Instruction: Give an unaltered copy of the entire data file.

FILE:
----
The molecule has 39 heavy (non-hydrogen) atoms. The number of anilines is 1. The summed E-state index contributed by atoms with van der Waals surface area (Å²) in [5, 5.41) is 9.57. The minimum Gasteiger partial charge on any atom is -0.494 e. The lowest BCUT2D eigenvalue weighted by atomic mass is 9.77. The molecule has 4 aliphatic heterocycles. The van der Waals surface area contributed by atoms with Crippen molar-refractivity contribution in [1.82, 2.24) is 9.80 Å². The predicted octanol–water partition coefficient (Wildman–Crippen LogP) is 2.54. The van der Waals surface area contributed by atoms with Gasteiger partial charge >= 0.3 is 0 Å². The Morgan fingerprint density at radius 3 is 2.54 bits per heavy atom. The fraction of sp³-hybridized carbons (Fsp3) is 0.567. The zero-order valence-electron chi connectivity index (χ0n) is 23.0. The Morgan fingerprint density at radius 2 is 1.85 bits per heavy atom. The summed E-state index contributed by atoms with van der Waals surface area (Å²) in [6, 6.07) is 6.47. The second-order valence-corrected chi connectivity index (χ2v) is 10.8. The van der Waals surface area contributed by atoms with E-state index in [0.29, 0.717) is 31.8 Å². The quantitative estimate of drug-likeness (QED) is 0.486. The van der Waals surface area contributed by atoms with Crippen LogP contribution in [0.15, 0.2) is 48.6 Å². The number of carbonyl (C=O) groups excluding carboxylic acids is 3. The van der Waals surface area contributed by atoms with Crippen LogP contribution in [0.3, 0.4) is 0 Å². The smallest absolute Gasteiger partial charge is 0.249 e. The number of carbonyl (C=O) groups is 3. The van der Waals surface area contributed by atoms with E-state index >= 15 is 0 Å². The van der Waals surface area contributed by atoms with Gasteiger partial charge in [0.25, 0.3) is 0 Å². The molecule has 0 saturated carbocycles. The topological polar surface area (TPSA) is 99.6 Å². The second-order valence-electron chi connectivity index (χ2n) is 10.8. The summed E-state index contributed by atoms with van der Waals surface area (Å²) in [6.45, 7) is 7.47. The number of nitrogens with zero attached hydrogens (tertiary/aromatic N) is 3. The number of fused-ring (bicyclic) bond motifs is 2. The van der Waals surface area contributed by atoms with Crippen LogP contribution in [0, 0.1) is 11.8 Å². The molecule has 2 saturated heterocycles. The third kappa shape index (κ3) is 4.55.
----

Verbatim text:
The molecule has 39 heavy (non-hydrogen) atoms. The number of anilines is 1. The summed E-state index contributed by atoms with van der Waals surface area (Å²) in [5, 5.41) is 9.57. The minimum Gasteiger partial charge on any atom is -0.494 e. The lowest BCUT2D eigenvalue weighted by atomic mass is 9.77. The molecule has 4 aliphatic heterocycles. The van der Waals surface area contributed by atoms with Crippen molar-refractivity contribution in [1.82, 2.24) is 9.80 Å². The predicted octanol–water partition coefficient (Wildman–Crippen LogP) is 2.54. The van der Waals surface area contributed by atoms with Gasteiger partial charge >= 0.3 is 0 Å². The Morgan fingerprint density at radius 3 is 2.54 bits per heavy atom. The fraction of sp³-hybridized carbons (Fsp3) is 0.567. The zero-order valence-electron chi connectivity index (χ0n) is 23.0. The Morgan fingerprint density at radius 2 is 1.85 bits per heavy atom. The summed E-state index contributed by atoms with van der Waals surface area (Å²) in [6, 6.07) is 6.47. The second-order valence-corrected chi connectivity index (χ2v) is 10.8. The van der Waals surface area contributed by atoms with E-state index in [0.29, 0.717) is 31.8 Å². The quantitative estimate of drug-likeness (QED) is 0.486. The van der Waals surface area contributed by atoms with Crippen LogP contribution in [0.15, 0.2) is 48.6 Å². The number of carbonyl (C=O) groups excluding carboxylic acids is 3. The van der Waals surface area contributed by atoms with Crippen LogP contribution in [0.3, 0.4) is 0 Å². The smallest absolute Gasteiger partial charge is 0.249 e. The number of carbonyl (C=O) groups is 3. The van der Waals surface area contributed by atoms with E-state index >= 15 is 0 Å². The van der Waals surface area contributed by atoms with Gasteiger partial charge in [0.25, 0.3) is 0 Å². The molecule has 0 saturated carbocycles. The topological polar surface area (TPSA) is 99.6 Å². The second-order valence-electron chi connectivity index (χ2n) is 10.8. The summed E-state index contributed by atoms with van der Waals surface area (Å²) in [6.45, 7) is 7.47. The number of nitrogens with zero attached hydrogens (tertiary/aromatic N) is 3. The number of fused-ring (bicyclic) bond motifs is 2. The van der Waals surface area contributed by atoms with Crippen LogP contribution in [0, 0.1) is 11.8 Å². The molecule has 2 saturated heterocycles. The third kappa shape index (κ3) is 4.55.